Organic goes beyond the vegetable patch

By Alex Ruoff
The Gazette
Thursday, July 15, 2010; GZ21

Richard Bajana remembers when he started working as a landscaper more than 20 years ago. He hated being told to spray pesticide.

"I did not like it when I had to spray the chemicals," Bajana said. "It was not what I wanted to do. I wanted to let things grow naturally."

These days, he does not spray anything except water on the lawns around Garrett Park and Kensington where he works.

Bajana's organic landscaping service, Richard Landscaping of Bethesda, is among a growing number of landscapers who forgo chemicals and work directly with the environment to create nearly self-sustaining gardens and lawns meant to leave less of a "footprint" on the land.

Bajana is one of three landscapers in Maryland and the District certified by the Northeast Organic Farming Association, which started in Connecticut to promote organic gardening, said Kate Mendenhall, the group's executive director. The other two landscapers are in Towson and Cecil County.

"Organic farming has really been our focus," Mendenhall said. "It wasn't until home gardening became in higher demand that we started organic landscaping."

She said her organization's turf management and organic land care training programs were instituted more than seven years ago, but have seen the majority of their participation in the past three years.

New York leads the country in Organic Land Care Professional accreditations with 108. Fewer than 500 people in the United States are accredited by NOFA.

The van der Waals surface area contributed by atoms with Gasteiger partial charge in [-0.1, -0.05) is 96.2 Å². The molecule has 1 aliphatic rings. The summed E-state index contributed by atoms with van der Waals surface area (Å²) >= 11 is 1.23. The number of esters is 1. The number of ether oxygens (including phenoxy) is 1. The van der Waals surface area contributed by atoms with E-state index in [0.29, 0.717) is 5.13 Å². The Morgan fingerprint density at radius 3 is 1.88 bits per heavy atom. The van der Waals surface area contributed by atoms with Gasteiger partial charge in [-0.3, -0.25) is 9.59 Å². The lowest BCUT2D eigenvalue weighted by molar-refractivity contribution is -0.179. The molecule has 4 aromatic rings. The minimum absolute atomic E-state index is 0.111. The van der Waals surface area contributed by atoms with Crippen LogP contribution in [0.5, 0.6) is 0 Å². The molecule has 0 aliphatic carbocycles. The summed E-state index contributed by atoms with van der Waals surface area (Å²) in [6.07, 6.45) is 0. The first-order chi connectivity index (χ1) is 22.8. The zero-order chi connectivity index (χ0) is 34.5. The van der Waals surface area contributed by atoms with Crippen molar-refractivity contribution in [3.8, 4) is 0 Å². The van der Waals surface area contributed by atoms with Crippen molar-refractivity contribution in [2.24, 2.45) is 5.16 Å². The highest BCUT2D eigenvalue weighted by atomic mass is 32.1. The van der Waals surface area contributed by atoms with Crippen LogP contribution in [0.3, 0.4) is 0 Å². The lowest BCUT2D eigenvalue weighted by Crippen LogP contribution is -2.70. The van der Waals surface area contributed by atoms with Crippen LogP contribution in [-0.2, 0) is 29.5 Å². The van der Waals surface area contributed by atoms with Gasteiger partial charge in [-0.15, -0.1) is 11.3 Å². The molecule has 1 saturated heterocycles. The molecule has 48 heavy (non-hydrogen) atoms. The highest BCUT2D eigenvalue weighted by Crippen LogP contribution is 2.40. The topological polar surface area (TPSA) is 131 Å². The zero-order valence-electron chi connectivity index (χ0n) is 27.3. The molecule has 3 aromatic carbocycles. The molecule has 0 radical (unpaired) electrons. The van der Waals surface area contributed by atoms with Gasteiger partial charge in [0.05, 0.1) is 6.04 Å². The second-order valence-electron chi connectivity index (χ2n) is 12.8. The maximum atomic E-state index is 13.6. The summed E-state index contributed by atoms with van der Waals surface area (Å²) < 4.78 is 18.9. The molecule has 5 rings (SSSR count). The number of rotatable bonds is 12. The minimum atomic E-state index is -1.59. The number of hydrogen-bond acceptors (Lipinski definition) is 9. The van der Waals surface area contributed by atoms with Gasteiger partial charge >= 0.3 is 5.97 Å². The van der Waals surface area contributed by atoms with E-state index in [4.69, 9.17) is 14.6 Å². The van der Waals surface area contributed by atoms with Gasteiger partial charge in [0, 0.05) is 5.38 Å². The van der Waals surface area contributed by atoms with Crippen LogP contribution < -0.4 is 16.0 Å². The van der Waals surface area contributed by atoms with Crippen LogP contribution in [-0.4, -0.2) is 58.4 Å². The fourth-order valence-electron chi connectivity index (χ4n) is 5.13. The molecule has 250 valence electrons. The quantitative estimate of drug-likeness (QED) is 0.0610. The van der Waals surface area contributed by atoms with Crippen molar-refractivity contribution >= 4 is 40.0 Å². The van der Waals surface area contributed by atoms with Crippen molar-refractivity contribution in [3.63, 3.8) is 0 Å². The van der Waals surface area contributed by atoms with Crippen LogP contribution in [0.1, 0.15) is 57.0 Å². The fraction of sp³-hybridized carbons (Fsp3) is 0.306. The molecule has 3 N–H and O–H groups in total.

Bajana said that since he started his business in 2003, the popularity of organic landscaping has grown. He said his client base has been growing as more people gain interest in cutting back on their home's environmental footprint.

"In the past three years, it's been more and more and more," he said. "It's starting here."

Bajana declined to comment on what he charges on average for lawn care, but said the prices typically are above average, because his methods are more labor-intensive.

"It's harder to be organic, but it's better," he said.

The system Bajana and his crew of five employs differs from most residential landscapers in a number of ways, from the tools and plants he uses to how he plants.

Bajana said he first aims to see what kinds of plants a property can naturally support by looking beyond pH levels and seeing what kinds of microorganisms exist in the soil to determine what is appropriate for a specific property.

"We don't try to impose plants on your property or grow something that doesn't want to be there," he said. "We want to grow what will be there naturally."

In addition to reducing the use of chemicals and pesticides, organic landscaping focuses on improving drainage to make better use of water resources, using a variety of plants to keep the area lush and green, and maintaining natural plant cycles, Bajana said.

"Richard loves to use water elements like dry stone creeks and rain gardens to keep water in and let nature do what it is supposed to do: grow," said Parkwood's Charlotte Taylor, one of Bajana's earliest clients, who works with him on marketing and management. "There's more to the impact of your lawn than most people realize."

Taylor said they have designed and managed more than a dozen properties, from Garrett Park and Kensington to Potomac.

Although the popularity of organic landscaping is relatively new, its methods are not, Bajana said. "These are techniques that have been around for a long time, it's just now that people are asking for it."

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